LLERS TOD is a German atmospheric/avant garde black metal band that just recently dropped a new album called “Jupiter”. Anders Ekdahl ©2020

What fascinates me is how you can still come up with new combinations of chords to make new songs and sounds that have not been heard before. What is it that fascinates you into coming up with new songs and albums?
-Well, there’s always something within me that I need to express. Some feelings, some thoughts that become so strong that they need some musical expression. Also, music is such a big part in my life that new ideas keep popping up in my head all the time and from time to time they become so strong that they I need to let them free.

How is this new recording different from the previous? How do you take your sound one step further?
-Since we are a very young band, recording techniques haven’t changed so much since we started making music. What has changed for us is that we have more money than when we were young, so we can afford better recording tools, haha!

When you write songs about the topics you do what kind of reactions do you get? How important is it to have a message in your lyrics? What kind of topics do each song deal with? Is there a red thread to the songs?
-The lyrics are a very important part of Stillers Tod, because I never write music for it’s own sake, it’s always to express some kind of message. Our new album is a concept album about psychological and cultural theories: The main themes are early childhood, parent-child relationships, trauma and personality development. I talk about how our subconsciousness and cultural archetypes influence the way we evolve as a personality and how this can cause inner struggles and conflicts with the people we are strongly connected with.

Whenever I think of you I cannot help wandering off to different bands. What bands/sounds do you indentify with?
-We are influenced by other Avantgarde and Atmospheric Black Metal bands such as Dornenreich, Nocte Obducta, Urfaust, Nagelfar, Sabbat (JPN), Grabnebelfürsten or Lunar Aurora, but also by much classic Heavy / Epic / US Power Metal, such as Iced Earth, King Diamond, Warlord, Bathory, Iron Maiden and Judas Priest. But then there are many non-metal influences, such as classical music, Portuguese folk music or 90s Gothic stuff.

How did you go about choosing art work for this new album? What was important to have in it?
-I’m a graphic designer myself, so I create all the artwork for Stillers Tod. When I painted the cover artwork, I put in many symbols that play a role on this album: The artwork shows the symbols of birth and death, which are strong psychological influences; then there are the symbols for the sun and the moon, which both stand for the archetypes that I’m talking about in my lyrics. And then there’s this person dressed in a wolf skin, which stands for inner conflicts that are expressed in irrational aggressions.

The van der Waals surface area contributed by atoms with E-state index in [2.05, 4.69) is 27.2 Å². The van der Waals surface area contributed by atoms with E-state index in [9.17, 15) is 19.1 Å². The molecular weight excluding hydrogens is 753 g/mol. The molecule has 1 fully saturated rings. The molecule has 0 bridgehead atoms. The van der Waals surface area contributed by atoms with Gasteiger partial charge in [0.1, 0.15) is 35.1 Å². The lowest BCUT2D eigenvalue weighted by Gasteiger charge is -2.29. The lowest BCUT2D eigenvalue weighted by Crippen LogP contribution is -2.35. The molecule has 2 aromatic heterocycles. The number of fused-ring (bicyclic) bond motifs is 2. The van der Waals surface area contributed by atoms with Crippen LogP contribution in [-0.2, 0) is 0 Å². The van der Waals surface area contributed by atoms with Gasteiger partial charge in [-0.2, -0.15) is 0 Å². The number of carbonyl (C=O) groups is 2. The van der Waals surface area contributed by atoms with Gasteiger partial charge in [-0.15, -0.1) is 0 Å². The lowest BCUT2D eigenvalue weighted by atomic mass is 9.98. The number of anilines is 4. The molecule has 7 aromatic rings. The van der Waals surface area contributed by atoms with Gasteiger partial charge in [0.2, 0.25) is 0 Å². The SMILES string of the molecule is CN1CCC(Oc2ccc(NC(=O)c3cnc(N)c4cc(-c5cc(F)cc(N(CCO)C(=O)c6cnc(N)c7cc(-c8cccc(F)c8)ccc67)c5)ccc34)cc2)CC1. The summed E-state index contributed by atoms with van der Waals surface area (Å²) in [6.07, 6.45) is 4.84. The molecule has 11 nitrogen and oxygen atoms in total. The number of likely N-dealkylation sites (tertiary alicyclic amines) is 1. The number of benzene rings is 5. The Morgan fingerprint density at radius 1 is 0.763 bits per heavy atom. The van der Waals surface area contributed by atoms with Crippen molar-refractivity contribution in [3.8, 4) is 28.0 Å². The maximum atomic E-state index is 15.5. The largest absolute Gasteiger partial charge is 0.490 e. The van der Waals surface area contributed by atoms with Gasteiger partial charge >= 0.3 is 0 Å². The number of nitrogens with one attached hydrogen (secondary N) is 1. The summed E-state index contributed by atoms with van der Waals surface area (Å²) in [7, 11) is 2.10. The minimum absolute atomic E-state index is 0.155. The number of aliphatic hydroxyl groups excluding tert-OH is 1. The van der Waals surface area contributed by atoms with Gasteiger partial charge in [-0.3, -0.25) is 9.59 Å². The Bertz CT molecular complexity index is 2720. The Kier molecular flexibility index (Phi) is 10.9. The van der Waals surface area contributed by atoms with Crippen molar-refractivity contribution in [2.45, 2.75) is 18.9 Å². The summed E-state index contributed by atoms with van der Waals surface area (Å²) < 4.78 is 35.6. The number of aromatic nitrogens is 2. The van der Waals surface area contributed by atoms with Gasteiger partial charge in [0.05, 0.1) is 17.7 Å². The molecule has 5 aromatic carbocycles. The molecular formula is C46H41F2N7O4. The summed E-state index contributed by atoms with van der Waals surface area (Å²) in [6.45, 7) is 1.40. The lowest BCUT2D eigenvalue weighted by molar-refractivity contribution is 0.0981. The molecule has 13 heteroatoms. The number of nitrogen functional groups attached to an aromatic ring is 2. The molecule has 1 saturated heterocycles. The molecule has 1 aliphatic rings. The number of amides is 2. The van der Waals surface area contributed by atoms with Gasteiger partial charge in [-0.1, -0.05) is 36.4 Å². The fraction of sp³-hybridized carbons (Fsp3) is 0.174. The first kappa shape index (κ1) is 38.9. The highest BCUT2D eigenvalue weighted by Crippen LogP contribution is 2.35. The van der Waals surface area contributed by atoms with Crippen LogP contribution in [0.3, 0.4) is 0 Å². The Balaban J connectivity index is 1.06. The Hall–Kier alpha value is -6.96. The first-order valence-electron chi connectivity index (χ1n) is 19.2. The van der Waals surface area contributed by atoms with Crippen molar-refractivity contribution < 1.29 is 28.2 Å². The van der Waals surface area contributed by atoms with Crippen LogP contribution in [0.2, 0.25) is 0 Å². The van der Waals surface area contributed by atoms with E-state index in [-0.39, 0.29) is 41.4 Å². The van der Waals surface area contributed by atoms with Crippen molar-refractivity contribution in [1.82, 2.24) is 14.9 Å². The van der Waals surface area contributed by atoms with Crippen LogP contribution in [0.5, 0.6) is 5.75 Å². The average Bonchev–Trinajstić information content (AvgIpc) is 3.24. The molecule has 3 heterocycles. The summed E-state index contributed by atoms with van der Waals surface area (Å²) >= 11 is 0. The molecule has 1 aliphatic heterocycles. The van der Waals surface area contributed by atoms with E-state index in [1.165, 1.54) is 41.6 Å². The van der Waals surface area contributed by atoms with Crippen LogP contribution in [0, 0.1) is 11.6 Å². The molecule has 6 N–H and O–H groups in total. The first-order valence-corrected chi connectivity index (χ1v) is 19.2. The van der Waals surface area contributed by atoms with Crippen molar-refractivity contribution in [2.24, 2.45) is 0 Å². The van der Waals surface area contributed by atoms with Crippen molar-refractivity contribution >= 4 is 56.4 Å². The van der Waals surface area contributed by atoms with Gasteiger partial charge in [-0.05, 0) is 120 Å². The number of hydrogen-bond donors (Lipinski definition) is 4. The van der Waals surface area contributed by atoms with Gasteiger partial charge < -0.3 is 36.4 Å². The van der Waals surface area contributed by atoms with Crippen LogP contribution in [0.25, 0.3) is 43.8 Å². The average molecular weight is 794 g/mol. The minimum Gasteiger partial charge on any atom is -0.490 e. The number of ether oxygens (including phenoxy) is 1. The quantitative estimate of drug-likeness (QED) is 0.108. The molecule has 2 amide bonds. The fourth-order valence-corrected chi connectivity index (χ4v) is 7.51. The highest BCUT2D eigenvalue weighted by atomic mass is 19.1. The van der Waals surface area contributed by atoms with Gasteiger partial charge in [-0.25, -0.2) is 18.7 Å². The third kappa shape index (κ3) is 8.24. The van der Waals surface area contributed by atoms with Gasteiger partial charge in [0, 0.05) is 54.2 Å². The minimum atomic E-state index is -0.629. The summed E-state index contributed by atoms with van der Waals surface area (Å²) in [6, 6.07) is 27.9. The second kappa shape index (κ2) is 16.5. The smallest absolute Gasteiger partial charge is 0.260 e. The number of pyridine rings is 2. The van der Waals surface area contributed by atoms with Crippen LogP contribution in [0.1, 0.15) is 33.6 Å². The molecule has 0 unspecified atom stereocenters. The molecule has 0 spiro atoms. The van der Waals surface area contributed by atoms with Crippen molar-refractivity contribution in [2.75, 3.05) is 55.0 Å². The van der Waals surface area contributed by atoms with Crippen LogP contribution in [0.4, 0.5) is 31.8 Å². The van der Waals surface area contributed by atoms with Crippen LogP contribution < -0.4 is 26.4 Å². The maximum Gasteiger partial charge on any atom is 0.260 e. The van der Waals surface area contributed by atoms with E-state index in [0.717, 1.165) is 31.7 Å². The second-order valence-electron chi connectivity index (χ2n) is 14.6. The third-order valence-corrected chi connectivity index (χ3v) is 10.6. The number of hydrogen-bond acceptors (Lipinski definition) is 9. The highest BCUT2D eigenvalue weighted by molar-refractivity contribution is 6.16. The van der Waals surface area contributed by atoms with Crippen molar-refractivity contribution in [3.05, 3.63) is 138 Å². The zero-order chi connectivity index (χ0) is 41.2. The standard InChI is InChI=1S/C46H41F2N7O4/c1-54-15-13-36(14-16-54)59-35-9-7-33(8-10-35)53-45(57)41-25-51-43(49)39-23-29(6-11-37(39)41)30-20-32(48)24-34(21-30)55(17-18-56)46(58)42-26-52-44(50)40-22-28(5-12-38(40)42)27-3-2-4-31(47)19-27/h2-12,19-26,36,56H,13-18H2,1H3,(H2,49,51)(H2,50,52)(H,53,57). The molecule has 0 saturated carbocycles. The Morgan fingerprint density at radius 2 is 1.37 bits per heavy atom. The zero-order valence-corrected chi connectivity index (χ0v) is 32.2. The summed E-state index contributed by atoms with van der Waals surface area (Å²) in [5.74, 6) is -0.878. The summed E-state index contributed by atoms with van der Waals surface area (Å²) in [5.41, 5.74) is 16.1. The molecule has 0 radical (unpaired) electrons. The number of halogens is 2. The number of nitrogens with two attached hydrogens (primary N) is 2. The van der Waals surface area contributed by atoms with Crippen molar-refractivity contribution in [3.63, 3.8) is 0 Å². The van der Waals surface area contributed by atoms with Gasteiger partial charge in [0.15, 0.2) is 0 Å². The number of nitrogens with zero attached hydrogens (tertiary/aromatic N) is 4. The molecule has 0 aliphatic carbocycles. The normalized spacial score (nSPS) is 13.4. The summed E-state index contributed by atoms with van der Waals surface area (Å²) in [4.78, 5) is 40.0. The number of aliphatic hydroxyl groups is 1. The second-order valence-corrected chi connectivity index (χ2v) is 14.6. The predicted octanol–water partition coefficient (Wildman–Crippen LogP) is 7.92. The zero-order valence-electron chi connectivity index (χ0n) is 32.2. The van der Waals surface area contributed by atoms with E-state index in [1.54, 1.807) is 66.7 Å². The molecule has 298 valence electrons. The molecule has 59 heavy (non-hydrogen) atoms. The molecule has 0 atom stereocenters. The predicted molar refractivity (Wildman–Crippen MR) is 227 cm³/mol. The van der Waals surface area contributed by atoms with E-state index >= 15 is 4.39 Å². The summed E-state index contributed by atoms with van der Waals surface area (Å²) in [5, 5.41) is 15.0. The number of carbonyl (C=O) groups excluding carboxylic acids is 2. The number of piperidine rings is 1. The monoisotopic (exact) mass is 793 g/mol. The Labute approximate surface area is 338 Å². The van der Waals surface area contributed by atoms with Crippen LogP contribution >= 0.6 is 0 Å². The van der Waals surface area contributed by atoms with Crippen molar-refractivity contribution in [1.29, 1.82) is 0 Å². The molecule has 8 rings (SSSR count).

Something that scares me a bit is this I hear from more and more bands that they aren’t that bothered with art work anymore because people today download rather than buy physical. To me the whole point is to have art work that matches the music. I don’t know how many times I’ve been disappointed by weak art work to an otherwise cool album. What’s your opinion on this subject?
-To me as a graphic designer, the artwork always plays a big role. To me, an album is never only about the music; it needs the visual part to become a complete unity. Without the art, an album is somehow naked, there is one part missing that the listener needs to fully dive into the world of an album.

How do you come up with song titles? What do they have to have to fit the songs?
-Most of the times, the song titles are clear as soon as the lyrics are finished. I search for one or two words that describe the theme of the lyrics, and that’s it. But most of the time I search for something that doesn’t express the message too clearly; I love it to hide the true meaning of a song behind some metaphors or riddles.

I use Spotify and Deezer but only as compliment to buying CDS (it’s easier to just have your phone or pad when you’re out) but I fear that soon music as we know it will be dead and buried. What are your worries as a band?
-I think that the world of music always changes, but that doesn’t mean that we have to lose things we love. Of course, people will buy less and less physical versions of their favourite band’s albums, but bands that love vinyls, tapes or CDs will always press a small amount of physical copies for people who are into that. I’m also a fan of physical copies, but I believe that the world of streaming and the world of LPs and CDs can complement each other: Many bands offer free downloads to their LP versions, so you can have both: The vinyl and the digital album. And many young bands can get more fans by presenting their music online – fans that will later maybe buy a physical copy. So the digital and the physical way can perfectly work together.

How much of a live band are you? How important is playing live?
-Sadly, we don’t have a live line-up since it’s very hard to find good extreme metal drummers who aren’t busy with tons of other bands. We hope that this will change in the future, because playing our music live would be great.

What lies in the future?
-We’re currently working on a split album which we hope to release next year. We don’t reveal yet who will be the other band on the split, but you can follow our social media channels to get the news as soon as we announce them!

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